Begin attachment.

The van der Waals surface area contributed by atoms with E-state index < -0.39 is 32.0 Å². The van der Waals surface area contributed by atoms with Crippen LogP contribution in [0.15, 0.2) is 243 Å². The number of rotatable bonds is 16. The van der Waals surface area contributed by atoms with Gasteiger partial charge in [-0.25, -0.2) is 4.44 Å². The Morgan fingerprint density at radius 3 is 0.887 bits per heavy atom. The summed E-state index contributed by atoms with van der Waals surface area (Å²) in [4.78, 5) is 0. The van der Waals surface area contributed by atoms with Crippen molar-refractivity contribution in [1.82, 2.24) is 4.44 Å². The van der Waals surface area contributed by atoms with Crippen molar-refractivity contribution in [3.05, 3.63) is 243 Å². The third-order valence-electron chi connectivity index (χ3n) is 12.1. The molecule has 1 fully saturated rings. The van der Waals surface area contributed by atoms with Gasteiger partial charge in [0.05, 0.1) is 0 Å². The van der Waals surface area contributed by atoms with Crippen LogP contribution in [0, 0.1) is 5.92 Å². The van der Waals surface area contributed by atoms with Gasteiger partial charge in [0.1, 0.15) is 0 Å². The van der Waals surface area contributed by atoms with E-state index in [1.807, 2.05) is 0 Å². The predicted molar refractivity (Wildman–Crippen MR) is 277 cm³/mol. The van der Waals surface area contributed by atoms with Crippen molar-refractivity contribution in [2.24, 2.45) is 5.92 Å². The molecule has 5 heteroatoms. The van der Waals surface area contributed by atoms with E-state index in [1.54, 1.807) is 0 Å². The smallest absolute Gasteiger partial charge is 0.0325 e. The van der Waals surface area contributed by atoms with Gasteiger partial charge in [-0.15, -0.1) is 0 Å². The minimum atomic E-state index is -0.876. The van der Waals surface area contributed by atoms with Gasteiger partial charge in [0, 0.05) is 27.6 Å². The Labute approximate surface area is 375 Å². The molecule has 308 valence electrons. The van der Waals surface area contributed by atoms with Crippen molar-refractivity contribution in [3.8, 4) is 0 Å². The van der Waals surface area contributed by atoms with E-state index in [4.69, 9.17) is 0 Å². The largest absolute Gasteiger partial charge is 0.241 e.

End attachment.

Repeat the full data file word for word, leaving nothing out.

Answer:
The van der Waals surface area contributed by atoms with E-state index < -0.39 is 32.0 Å². The van der Waals surface area contributed by atoms with Crippen LogP contribution in [0.15, 0.2) is 243 Å². The number of rotatable bonds is 16. The van der Waals surface area contributed by atoms with Gasteiger partial charge in [-0.25, -0.2) is 4.44 Å². The Morgan fingerprint density at radius 3 is 0.887 bits per heavy atom. The summed E-state index contributed by atoms with van der Waals surface area (Å²) in [4.78, 5) is 0. The van der Waals surface area contributed by atoms with Crippen molar-refractivity contribution in [1.82, 2.24) is 4.44 Å². The van der Waals surface area contributed by atoms with Crippen molar-refractivity contribution in [3.05, 3.63) is 243 Å². The third-order valence-electron chi connectivity index (χ3n) is 12.1. The molecule has 1 fully saturated rings. The van der Waals surface area contributed by atoms with Gasteiger partial charge in [0.05, 0.1) is 0 Å². The van der Waals surface area contributed by atoms with Crippen LogP contribution in [0, 0.1) is 5.92 Å². The van der Waals surface area contributed by atoms with Gasteiger partial charge in [0.1, 0.15) is 0 Å². The van der Waals surface area contributed by atoms with E-state index in [1.807, 2.05) is 0 Å². The predicted molar refractivity (Wildman–Crippen MR) is 277 cm³/mol. The van der Waals surface area contributed by atoms with Crippen molar-refractivity contribution in [2.24, 2.45) is 5.92 Å². The molecule has 5 heteroatoms. The van der Waals surface area contributed by atoms with E-state index in [1.54, 1.807) is 0 Å². The smallest absolute Gasteiger partial charge is 0.0325 e. The van der Waals surface area contributed by atoms with Gasteiger partial charge in [-0.15, -0.1) is 0 Å². The minimum atomic E-state index is -0.876. The van der Waals surface area contributed by atoms with Gasteiger partial charge in [0, 0.05) is 27.6 Å². The Labute approximate surface area is 375 Å². The molecule has 308 valence electrons. The van der Waals surface area contributed by atoms with Crippen molar-refractivity contribution in [3.8, 4) is 0 Å². The van der Waals surface area contributed by atoms with E-state index in [4.69, 9.17) is 0 Å². The largest absolute Gasteiger partial charge is 0.241 e.